By Clemente Lisi – NEW YORK, NY (Jul 2, 2018) US Soccer Players – There’s a thinking in soccer these days that a club really is only as good as its training facilities. A few years ago, Premier League clubs decided it was important to either build or upgrade their training centers. Some of the biggest club teams in Europe also have them to keep their players competitive.
AC Milan, for example, was one of the first clubs in Italy to invest in a state-of-the-art training facility. The construction of Milanello in the early 1960s has been widely credited with aiding the club through its successes of that decade and again in the late 1980s and early ‘90s. Milanello, with its six grass fields and indoor gym, truly was ahead of its time.
Over the past two years, five MLS teams have made considerable financial commitments towards similar facilities. Last year, Atlanta United FC, an expansion club at the time, opening a $60 million facility. This year alone four other teams – Los Angeles FC, New York City FC, Real Salt Lake, and Sporting Kansas City – have gotten in on the training-facility craze.
The phenomenon is a departure from how American soccer teams operated just a few years ago. College fields and decaying structures were the norms. When it came to MLS teams, hand-me-down facilities were the norm. NFL facilities, however, were always the standard bearer, often the place where European clubs set up shop in the summer during lucrative North American tours. Now, MLS has finally entered the modern era when it comes to training facilities.
It's about time that this global soccer trend – and one that American sports teams have enjoyed for years – has finally spilled over to MLS. Times really have changed when it comes to attitude and where to spend money. These training facilities often reflect the unseen groundwork and commitment that goes into creating a better product.
Who can blame MLS teams for also wanting in when it comes to modern amenities, especially because Academy teams also need a place to train and play. With stadiums getting better, so have training centers. Atlanta United’s ownership found inspiration from Tottenham Hotspur.
Before joining Atlanta United, club President Darren Eales oversaw Spurs’ design and construction of the Enfield Training Centre, which officially opened six years ago. The facility became a template for Atlanta’s Children’s Healthcare of Atlanta Training Ground in Marietta, which opened in March 2017. Located on 33 acres, the facility includes six full-size fields (three natural grass and three with FieldTurf surfaces) with a gym and hydrotherapy plunge pools.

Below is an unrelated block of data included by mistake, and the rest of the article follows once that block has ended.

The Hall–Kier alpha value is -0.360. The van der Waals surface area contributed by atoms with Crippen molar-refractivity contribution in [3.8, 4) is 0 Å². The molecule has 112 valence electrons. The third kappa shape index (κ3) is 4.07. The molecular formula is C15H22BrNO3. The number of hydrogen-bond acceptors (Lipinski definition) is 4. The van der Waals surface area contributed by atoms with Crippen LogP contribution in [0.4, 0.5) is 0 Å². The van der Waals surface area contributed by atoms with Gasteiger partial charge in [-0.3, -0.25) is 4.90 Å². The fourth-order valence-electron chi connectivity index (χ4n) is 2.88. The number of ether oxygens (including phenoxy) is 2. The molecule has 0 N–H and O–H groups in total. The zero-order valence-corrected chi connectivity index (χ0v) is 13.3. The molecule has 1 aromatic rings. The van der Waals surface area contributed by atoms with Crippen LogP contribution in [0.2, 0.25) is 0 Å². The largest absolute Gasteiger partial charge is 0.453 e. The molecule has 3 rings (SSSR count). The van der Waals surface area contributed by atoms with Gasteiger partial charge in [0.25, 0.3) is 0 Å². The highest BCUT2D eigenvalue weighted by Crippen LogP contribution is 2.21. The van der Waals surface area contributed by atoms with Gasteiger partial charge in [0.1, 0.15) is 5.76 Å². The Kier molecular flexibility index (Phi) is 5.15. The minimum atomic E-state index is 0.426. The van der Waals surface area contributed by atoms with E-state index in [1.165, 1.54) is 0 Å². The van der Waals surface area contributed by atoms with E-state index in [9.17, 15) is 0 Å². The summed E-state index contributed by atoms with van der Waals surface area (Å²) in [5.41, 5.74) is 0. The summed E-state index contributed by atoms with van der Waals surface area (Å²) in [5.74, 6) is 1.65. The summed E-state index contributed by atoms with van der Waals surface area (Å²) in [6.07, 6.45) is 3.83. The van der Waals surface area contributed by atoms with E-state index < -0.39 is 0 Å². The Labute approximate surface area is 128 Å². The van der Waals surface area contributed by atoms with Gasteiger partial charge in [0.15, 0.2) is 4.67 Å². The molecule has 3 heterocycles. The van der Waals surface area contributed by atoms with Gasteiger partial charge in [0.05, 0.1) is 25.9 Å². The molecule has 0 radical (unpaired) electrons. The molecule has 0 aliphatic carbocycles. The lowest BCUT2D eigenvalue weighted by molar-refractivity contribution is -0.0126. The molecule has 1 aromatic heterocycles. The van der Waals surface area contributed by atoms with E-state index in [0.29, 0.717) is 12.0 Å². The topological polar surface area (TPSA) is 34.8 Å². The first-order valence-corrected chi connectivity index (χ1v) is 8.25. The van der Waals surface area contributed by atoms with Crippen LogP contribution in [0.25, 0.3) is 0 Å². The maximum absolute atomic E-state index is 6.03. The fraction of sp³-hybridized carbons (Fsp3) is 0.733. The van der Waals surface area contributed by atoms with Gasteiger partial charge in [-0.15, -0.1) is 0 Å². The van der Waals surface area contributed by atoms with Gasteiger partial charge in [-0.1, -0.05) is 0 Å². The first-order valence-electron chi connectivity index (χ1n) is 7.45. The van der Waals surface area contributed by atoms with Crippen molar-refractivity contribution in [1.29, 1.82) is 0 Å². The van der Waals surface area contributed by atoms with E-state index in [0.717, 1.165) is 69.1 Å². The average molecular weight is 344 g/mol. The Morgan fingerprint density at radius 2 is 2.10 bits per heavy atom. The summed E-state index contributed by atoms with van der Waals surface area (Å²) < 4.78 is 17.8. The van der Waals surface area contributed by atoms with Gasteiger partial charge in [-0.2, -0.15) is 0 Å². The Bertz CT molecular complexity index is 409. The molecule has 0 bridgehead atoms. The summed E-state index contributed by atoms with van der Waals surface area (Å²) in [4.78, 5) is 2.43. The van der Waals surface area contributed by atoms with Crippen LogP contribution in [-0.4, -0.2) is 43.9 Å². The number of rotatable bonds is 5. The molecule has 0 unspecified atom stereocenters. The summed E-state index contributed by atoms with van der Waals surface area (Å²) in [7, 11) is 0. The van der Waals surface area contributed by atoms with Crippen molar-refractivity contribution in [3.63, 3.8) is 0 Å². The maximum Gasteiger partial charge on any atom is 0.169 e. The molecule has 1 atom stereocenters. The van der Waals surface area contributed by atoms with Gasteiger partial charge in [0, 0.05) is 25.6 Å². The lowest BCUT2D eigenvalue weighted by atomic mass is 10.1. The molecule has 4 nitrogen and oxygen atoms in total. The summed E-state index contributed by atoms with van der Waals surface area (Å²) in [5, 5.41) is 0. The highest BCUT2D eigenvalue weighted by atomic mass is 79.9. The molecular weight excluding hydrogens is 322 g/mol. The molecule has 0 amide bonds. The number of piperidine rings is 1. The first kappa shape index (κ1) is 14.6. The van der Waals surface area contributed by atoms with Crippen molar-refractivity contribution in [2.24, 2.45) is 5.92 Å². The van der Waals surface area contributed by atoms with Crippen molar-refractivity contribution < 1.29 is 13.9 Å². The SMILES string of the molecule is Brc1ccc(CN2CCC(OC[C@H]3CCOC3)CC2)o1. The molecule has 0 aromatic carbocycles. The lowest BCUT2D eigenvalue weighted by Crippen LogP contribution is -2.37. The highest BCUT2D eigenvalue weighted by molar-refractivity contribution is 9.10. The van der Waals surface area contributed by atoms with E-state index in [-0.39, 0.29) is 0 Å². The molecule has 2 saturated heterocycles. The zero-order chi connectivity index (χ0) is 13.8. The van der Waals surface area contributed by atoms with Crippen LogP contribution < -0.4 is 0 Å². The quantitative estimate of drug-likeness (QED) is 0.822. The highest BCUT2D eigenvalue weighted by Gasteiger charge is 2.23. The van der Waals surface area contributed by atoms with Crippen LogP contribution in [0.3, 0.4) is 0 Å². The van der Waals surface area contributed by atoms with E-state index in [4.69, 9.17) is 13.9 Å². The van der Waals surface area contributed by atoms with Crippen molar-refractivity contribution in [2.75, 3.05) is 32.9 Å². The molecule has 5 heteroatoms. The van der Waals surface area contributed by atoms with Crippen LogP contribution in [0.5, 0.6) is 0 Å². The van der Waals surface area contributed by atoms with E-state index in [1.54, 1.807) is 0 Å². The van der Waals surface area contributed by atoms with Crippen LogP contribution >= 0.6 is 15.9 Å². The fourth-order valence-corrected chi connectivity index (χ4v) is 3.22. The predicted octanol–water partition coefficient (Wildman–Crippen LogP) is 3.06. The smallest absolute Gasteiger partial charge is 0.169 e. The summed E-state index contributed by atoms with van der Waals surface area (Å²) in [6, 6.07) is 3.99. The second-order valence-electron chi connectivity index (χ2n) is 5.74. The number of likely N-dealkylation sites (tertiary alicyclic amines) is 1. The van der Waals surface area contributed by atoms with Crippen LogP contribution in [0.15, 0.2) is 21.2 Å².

The interesting part of training facilities is that fans often never get to see them. It’s not a place for the public to visit. Rather, these places serve as a place where teams can display their club pride while also allowing the players to train and recover from injuries in a place that is welcoming and effective when it comes to game preparation. While there is no guarantee that teams with modern facilities do better, it often helps in signing players and exerting its influence on the game.
Clubs who have built such facilities say this is no vanity project. In the case of Sporting KC’s new facility, the place will also serve as a training center for the US National Team as well as spearhead the game’s growth in this country.
“This place was built specifically for coaching education,” said Scott Flood, US Soccer’s Manager of Coaching Programs. “It’s the first facility of our time, and it will provide a terrific opportunity for coaches to develop.”
What makes this facility unique is that it serves club as well as country. Known as Pinnacle, the training center is for players, coaches, and referees. Its amenities include five regulation-size soccer fields, a sports performance lab, indoor gym and classroom space.
The trend has also been for expansion teams to invest in a training facility. FC Cincinnati, unveiled plans for such a facility just last week. The USL club, which will join MLS next season, has proposed the construction of the $30 million center on 23.6 acres that will include full-size grass and artificial fields, a goalkeeper training area, and a separate building for Academy teams.
Facilities like these will also serve a purpose when the United States co-hosts the 2026 World Cup, alongside Canada and Mexico, when National Teams from around the world will be looking for places to train during the tournament. These centers will show the United States globally as a soccer nation that cares and believes in the future of the sport and committed to having better players and coaches in the future.
Clemente Lisi is a regular contributor to US Soccer Players. He is also the author of A History of the World Cup: 1930-2014. Find him on Twitter:http://twitter.com/ClementeLisi.
More from Clemente Lisi:
- Q&A with Kellyn Acosta: "We have to take it game by game"
- Soccer History: Maccabi Los Angeles
- The USMNT works toward the 2019 Gold Cup
- Soccer History: The 1993 US Cup
Photo by Atlanta United